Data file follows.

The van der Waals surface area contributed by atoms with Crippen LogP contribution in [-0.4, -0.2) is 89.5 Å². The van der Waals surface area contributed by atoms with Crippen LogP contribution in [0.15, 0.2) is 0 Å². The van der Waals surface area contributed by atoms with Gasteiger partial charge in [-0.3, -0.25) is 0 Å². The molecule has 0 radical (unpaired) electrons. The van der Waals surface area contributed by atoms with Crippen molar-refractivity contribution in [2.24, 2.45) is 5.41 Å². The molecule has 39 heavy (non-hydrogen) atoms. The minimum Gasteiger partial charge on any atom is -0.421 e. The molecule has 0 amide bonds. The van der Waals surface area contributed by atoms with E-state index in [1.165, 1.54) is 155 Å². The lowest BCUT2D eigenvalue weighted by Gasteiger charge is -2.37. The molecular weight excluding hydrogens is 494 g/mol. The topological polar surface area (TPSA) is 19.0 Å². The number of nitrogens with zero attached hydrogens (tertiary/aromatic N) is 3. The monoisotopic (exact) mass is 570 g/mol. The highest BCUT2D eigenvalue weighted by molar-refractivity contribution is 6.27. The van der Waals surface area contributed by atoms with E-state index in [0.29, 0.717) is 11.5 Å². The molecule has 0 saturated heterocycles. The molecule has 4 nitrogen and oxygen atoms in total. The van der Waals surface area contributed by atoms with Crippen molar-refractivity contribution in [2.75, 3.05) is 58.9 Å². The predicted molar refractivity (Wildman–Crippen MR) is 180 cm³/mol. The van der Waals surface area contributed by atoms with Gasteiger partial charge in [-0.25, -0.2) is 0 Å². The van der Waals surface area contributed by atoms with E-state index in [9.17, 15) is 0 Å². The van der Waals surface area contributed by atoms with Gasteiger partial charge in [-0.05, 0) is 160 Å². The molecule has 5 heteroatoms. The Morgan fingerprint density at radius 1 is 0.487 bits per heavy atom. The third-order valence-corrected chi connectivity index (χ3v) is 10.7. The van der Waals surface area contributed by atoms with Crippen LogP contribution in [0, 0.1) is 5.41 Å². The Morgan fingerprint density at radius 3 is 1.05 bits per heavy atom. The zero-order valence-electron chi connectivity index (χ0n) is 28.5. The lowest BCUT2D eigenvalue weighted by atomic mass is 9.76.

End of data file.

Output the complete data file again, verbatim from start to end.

The van der Waals surface area contributed by atoms with Crippen LogP contribution in [-0.4, -0.2) is 89.5 Å². The van der Waals surface area contributed by atoms with Crippen LogP contribution in [0.15, 0.2) is 0 Å². The van der Waals surface area contributed by atoms with Gasteiger partial charge in [-0.3, -0.25) is 0 Å². The molecule has 0 radical (unpaired) electrons. The van der Waals surface area contributed by atoms with Crippen molar-refractivity contribution in [2.24, 2.45) is 5.41 Å². The molecule has 39 heavy (non-hydrogen) atoms. The minimum Gasteiger partial charge on any atom is -0.421 e. The molecule has 0 amide bonds. The van der Waals surface area contributed by atoms with E-state index in [1.165, 1.54) is 155 Å². The lowest BCUT2D eigenvalue weighted by Gasteiger charge is -2.37. The molecular weight excluding hydrogens is 494 g/mol. The topological polar surface area (TPSA) is 19.0 Å². The number of nitrogens with zero attached hydrogens (tertiary/aromatic N) is 3. The monoisotopic (exact) mass is 570 g/mol. The highest BCUT2D eigenvalue weighted by molar-refractivity contribution is 6.27. The van der Waals surface area contributed by atoms with E-state index in [0.29, 0.717) is 11.5 Å². The molecule has 0 saturated heterocycles. The molecule has 4 nitrogen and oxygen atoms in total. The van der Waals surface area contributed by atoms with Crippen molar-refractivity contribution in [2.75, 3.05) is 58.9 Å². The predicted molar refractivity (Wildman–Crippen MR) is 180 cm³/mol. The van der Waals surface area contributed by atoms with Gasteiger partial charge in [-0.25, -0.2) is 0 Å². The van der Waals surface area contributed by atoms with E-state index in [9.17, 15) is 0 Å². The van der Waals surface area contributed by atoms with Gasteiger partial charge in [-0.05, 0) is 160 Å². The molecule has 5 heteroatoms. The Morgan fingerprint density at radius 1 is 0.487 bits per heavy atom. The third-order valence-corrected chi connectivity index (χ3v) is 10.7. The van der Waals surface area contributed by atoms with Crippen LogP contribution in [0, 0.1) is 5.41 Å². The Morgan fingerprint density at radius 3 is 1.05 bits per heavy atom. The zero-order valence-electron chi connectivity index (χ0n) is 28.5. The lowest BCUT2D eigenvalue weighted by atomic mass is 9.76.